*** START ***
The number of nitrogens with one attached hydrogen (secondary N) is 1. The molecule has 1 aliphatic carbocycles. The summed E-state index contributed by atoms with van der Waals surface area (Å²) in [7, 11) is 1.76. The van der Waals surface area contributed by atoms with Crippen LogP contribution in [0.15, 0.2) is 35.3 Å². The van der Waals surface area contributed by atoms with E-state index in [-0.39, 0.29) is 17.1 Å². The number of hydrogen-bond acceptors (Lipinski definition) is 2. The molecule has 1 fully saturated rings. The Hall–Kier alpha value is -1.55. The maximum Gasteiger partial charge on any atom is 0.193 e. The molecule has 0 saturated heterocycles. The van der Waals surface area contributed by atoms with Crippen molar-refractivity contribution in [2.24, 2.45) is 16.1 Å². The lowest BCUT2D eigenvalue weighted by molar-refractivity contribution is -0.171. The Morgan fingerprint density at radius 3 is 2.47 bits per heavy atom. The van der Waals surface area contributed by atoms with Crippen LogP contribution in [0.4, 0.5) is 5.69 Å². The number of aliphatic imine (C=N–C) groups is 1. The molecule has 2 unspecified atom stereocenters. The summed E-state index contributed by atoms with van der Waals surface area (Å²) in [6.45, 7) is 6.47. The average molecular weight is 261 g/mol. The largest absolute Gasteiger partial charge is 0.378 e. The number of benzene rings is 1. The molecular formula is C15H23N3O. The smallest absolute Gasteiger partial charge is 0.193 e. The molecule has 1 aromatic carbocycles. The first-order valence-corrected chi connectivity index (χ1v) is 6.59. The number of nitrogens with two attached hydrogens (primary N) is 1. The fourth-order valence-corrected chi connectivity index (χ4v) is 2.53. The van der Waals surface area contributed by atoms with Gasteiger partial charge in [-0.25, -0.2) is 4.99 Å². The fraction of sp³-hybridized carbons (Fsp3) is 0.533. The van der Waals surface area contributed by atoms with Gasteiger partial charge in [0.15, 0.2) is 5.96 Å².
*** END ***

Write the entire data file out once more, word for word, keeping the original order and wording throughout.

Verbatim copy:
The number of nitrogens with one attached hydrogen (secondary N) is 1. The molecule has 1 aliphatic carbocycles. The summed E-state index contributed by atoms with van der Waals surface area (Å²) in [7, 11) is 1.76. The van der Waals surface area contributed by atoms with Crippen LogP contribution in [0.15, 0.2) is 35.3 Å². The van der Waals surface area contributed by atoms with E-state index in [-0.39, 0.29) is 17.1 Å². The number of hydrogen-bond acceptors (Lipinski definition) is 2. The molecule has 1 fully saturated rings. The Hall–Kier alpha value is -1.55. The maximum Gasteiger partial charge on any atom is 0.193 e. The molecule has 0 saturated heterocycles. The van der Waals surface area contributed by atoms with Crippen molar-refractivity contribution in [2.24, 2.45) is 16.1 Å². The lowest BCUT2D eigenvalue weighted by molar-refractivity contribution is -0.171. The Morgan fingerprint density at radius 3 is 2.47 bits per heavy atom. The van der Waals surface area contributed by atoms with Crippen LogP contribution in [0.4, 0.5) is 5.69 Å². The number of aliphatic imine (C=N–C) groups is 1. The molecule has 2 unspecified atom stereocenters. The summed E-state index contributed by atoms with van der Waals surface area (Å²) in [6.45, 7) is 6.47. The average molecular weight is 261 g/mol. The largest absolute Gasteiger partial charge is 0.378 e. The number of benzene rings is 1. The molecular formula is C15H23N3O. The smallest absolute Gasteiger partial charge is 0.193 e. The molecule has 1 aromatic carbocycles. The first-order valence-corrected chi connectivity index (χ1v) is 6.59. The number of nitrogens with two attached hydrogens (primary N) is 1. The fourth-order valence-corrected chi connectivity index (χ4v) is 2.53. The van der Waals surface area contributed by atoms with Gasteiger partial charge in [-0.25, -0.2) is 4.99 Å². The fraction of sp³-hybridized carbons (Fsp3) is 0.533. The van der Waals surface area contributed by atoms with Gasteiger partial charge in [0.15, 0.2) is 5.96 Å².